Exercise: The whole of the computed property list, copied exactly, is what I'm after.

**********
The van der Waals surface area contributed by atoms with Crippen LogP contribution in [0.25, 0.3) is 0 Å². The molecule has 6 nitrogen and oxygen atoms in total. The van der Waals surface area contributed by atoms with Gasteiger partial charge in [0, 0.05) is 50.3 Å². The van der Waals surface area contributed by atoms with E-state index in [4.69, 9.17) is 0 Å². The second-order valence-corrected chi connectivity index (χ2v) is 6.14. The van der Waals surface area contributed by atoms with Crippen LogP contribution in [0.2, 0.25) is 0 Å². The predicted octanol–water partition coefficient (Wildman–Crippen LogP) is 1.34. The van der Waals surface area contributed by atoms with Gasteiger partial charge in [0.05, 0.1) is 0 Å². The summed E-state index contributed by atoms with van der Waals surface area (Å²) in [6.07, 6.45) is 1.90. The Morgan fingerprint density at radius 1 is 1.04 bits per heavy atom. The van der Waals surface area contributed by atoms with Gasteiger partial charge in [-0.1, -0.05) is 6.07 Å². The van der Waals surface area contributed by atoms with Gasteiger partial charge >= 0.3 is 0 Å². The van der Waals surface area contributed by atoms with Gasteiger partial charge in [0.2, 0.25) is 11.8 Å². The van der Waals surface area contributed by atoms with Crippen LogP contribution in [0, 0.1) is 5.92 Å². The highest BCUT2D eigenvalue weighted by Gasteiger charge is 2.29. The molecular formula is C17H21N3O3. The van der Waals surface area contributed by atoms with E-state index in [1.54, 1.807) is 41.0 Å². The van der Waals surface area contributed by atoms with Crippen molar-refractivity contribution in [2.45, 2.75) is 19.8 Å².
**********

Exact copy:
The van der Waals surface area contributed by atoms with Crippen LogP contribution in [0.25, 0.3) is 0 Å². The molecule has 6 nitrogen and oxygen atoms in total. The van der Waals surface area contributed by atoms with Gasteiger partial charge in [0, 0.05) is 50.3 Å². The van der Waals surface area contributed by atoms with E-state index in [4.69, 9.17) is 0 Å². The second-order valence-corrected chi connectivity index (χ2v) is 6.14. The van der Waals surface area contributed by atoms with Crippen LogP contribution in [0.2, 0.25) is 0 Å². The predicted octanol–water partition coefficient (Wildman–Crippen LogP) is 1.34. The van der Waals surface area contributed by atoms with Gasteiger partial charge in [0.05, 0.1) is 0 Å². The summed E-state index contributed by atoms with van der Waals surface area (Å²) in [6.07, 6.45) is 1.90. The Morgan fingerprint density at radius 1 is 1.04 bits per heavy atom. The van der Waals surface area contributed by atoms with Gasteiger partial charge in [-0.1, -0.05) is 6.07 Å². The van der Waals surface area contributed by atoms with Gasteiger partial charge >= 0.3 is 0 Å². The van der Waals surface area contributed by atoms with Gasteiger partial charge in [0.2, 0.25) is 11.8 Å². The van der Waals surface area contributed by atoms with Crippen LogP contribution in [0, 0.1) is 5.92 Å². The highest BCUT2D eigenvalue weighted by Gasteiger charge is 2.29. The molecular formula is C17H21N3O3. The van der Waals surface area contributed by atoms with E-state index in [1.54, 1.807) is 41.0 Å². The van der Waals surface area contributed by atoms with Crippen molar-refractivity contribution in [2.45, 2.75) is 19.8 Å².